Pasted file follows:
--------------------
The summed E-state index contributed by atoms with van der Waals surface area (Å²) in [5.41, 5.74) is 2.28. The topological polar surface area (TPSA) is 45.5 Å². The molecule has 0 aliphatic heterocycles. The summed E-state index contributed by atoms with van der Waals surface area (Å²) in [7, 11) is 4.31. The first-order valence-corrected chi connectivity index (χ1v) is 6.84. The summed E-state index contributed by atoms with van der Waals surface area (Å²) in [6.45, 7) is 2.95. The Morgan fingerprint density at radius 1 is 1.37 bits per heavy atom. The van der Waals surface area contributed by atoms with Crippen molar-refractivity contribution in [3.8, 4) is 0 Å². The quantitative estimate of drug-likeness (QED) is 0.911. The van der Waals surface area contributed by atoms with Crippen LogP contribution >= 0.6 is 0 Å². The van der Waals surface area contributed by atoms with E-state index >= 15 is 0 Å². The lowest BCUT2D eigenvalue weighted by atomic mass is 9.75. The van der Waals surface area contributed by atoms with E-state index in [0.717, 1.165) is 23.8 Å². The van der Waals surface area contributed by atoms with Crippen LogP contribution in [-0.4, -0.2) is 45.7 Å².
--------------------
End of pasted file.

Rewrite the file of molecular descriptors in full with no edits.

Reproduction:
The summed E-state index contributed by atoms with van der Waals surface area (Å²) in [5.41, 5.74) is 2.28. The topological polar surface area (TPSA) is 45.5 Å². The molecule has 0 aliphatic heterocycles. The summed E-state index contributed by atoms with van der Waals surface area (Å²) in [7, 11) is 4.31. The first-order valence-corrected chi connectivity index (χ1v) is 6.84. The summed E-state index contributed by atoms with van der Waals surface area (Å²) in [6.45, 7) is 2.95. The Morgan fingerprint density at radius 1 is 1.37 bits per heavy atom. The van der Waals surface area contributed by atoms with Crippen molar-refractivity contribution in [3.8, 4) is 0 Å². The quantitative estimate of drug-likeness (QED) is 0.911. The van der Waals surface area contributed by atoms with Crippen LogP contribution >= 0.6 is 0 Å². The van der Waals surface area contributed by atoms with E-state index >= 15 is 0 Å². The lowest BCUT2D eigenvalue weighted by atomic mass is 9.75. The van der Waals surface area contributed by atoms with E-state index in [0.717, 1.165) is 23.8 Å². The van der Waals surface area contributed by atoms with Crippen LogP contribution in [-0.4, -0.2) is 45.7 Å².